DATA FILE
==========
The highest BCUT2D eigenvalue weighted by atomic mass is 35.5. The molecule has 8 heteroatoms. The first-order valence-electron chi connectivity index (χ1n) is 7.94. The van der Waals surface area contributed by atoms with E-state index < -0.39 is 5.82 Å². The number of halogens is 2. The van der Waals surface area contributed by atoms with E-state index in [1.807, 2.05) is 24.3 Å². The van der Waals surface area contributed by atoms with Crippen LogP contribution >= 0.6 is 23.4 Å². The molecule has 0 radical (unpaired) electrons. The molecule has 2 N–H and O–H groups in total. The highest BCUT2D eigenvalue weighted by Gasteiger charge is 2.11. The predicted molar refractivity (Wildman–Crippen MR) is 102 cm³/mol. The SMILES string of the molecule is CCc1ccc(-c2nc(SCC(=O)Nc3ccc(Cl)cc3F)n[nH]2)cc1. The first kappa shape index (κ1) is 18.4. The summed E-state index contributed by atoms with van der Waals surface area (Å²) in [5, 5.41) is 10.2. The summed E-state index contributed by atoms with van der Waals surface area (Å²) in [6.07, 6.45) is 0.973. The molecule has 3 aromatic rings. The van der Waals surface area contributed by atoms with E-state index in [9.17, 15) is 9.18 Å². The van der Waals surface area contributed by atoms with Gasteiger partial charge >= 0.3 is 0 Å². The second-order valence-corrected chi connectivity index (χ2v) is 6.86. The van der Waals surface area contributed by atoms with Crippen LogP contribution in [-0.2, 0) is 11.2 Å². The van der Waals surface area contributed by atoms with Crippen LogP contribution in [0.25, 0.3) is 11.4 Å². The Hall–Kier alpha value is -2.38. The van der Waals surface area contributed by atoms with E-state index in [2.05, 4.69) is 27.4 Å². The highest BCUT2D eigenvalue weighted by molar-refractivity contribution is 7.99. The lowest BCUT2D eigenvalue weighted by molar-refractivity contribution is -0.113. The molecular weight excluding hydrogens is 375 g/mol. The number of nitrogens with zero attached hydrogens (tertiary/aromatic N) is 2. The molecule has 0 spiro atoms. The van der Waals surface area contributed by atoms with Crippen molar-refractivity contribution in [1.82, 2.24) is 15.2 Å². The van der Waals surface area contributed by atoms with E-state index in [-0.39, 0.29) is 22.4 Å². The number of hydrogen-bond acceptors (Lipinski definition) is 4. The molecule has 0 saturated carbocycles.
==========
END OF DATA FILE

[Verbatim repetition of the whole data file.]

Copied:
The highest BCUT2D eigenvalue weighted by atomic mass is 35.5. The molecule has 8 heteroatoms. The first-order valence-electron chi connectivity index (χ1n) is 7.94. The van der Waals surface area contributed by atoms with E-state index < -0.39 is 5.82 Å². The number of halogens is 2. The van der Waals surface area contributed by atoms with E-state index in [1.807, 2.05) is 24.3 Å². The van der Waals surface area contributed by atoms with Crippen LogP contribution >= 0.6 is 23.4 Å². The molecule has 0 radical (unpaired) electrons. The molecule has 2 N–H and O–H groups in total. The highest BCUT2D eigenvalue weighted by Gasteiger charge is 2.11. The predicted molar refractivity (Wildman–Crippen MR) is 102 cm³/mol. The SMILES string of the molecule is CCc1ccc(-c2nc(SCC(=O)Nc3ccc(Cl)cc3F)n[nH]2)cc1. The first kappa shape index (κ1) is 18.4. The summed E-state index contributed by atoms with van der Waals surface area (Å²) in [5, 5.41) is 10.2. The summed E-state index contributed by atoms with van der Waals surface area (Å²) in [6.07, 6.45) is 0.973. The molecule has 3 aromatic rings. The van der Waals surface area contributed by atoms with E-state index in [9.17, 15) is 9.18 Å². The van der Waals surface area contributed by atoms with Gasteiger partial charge >= 0.3 is 0 Å². The second-order valence-corrected chi connectivity index (χ2v) is 6.86. The van der Waals surface area contributed by atoms with Crippen LogP contribution in [-0.2, 0) is 11.2 Å². The van der Waals surface area contributed by atoms with Crippen LogP contribution in [0.25, 0.3) is 11.4 Å². The Hall–Kier alpha value is -2.38. The van der Waals surface area contributed by atoms with E-state index in [2.05, 4.69) is 27.4 Å². The highest BCUT2D eigenvalue weighted by molar-refractivity contribution is 7.99. The lowest BCUT2D eigenvalue weighted by molar-refractivity contribution is -0.113. The molecular weight excluding hydrogens is 375 g/mol. The number of nitrogens with zero attached hydrogens (tertiary/aromatic N) is 2. The molecule has 0 spiro atoms. The van der Waals surface area contributed by atoms with Crippen molar-refractivity contribution in [1.82, 2.24) is 15.2 Å². The van der Waals surface area contributed by atoms with E-state index in [-0.39, 0.29) is 22.4 Å². The number of hydrogen-bond acceptors (Lipinski definition) is 4. The molecule has 0 saturated carbocycles.